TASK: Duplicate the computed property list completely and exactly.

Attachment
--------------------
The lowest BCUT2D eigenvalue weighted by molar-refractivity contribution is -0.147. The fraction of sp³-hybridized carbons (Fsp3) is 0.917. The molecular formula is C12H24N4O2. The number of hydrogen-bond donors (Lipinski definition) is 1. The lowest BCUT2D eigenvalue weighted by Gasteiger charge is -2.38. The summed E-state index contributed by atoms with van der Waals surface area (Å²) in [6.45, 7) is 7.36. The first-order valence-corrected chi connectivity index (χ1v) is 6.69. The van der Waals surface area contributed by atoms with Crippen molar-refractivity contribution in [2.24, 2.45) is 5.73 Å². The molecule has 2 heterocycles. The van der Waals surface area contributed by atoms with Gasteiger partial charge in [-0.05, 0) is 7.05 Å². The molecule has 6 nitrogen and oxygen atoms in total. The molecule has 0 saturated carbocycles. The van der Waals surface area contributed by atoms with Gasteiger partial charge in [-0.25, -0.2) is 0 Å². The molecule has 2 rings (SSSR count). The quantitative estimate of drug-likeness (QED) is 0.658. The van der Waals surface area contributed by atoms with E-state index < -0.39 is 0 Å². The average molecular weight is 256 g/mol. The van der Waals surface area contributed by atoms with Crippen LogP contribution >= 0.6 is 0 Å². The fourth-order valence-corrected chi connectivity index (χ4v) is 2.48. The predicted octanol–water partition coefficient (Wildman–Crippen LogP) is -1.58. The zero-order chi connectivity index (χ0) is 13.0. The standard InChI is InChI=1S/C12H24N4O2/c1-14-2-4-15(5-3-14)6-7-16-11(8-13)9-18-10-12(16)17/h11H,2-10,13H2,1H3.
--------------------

The lowest BCUT2D eigenvalue weighted by molar-refractivity contribution is -0.147. The fraction of sp³-hybridized carbons (Fsp3) is 0.917. The molecular formula is C12H24N4O2. The number of hydrogen-bond donors (Lipinski definition) is 1. The lowest BCUT2D eigenvalue weighted by Gasteiger charge is -2.38. The summed E-state index contributed by atoms with van der Waals surface area (Å²) in [6.45, 7) is 7.36. The first-order valence-corrected chi connectivity index (χ1v) is 6.69. The van der Waals surface area contributed by atoms with Crippen molar-refractivity contribution in [2.24, 2.45) is 5.73 Å². The molecule has 2 heterocycles. The van der Waals surface area contributed by atoms with Gasteiger partial charge in [-0.05, 0) is 7.05 Å². The molecule has 6 nitrogen and oxygen atoms in total. The molecule has 0 saturated carbocycles. The van der Waals surface area contributed by atoms with Gasteiger partial charge in [-0.25, -0.2) is 0 Å². The molecule has 2 rings (SSSR count). The quantitative estimate of drug-likeness (QED) is 0.658. The van der Waals surface area contributed by atoms with E-state index < -0.39 is 0 Å². The average molecular weight is 256 g/mol. The van der Waals surface area contributed by atoms with Crippen LogP contribution >= 0.6 is 0 Å². The fourth-order valence-corrected chi connectivity index (χ4v) is 2.48. The predicted octanol–water partition coefficient (Wildman–Crippen LogP) is -1.58. The zero-order chi connectivity index (χ0) is 13.0. The standard InChI is InChI=1S/C12H24N4O2/c1-14-2-4-15(5-3-14)6-7-16-11(8-13)9-18-10-12(16)17/h11H,2-10,13H2,1H3.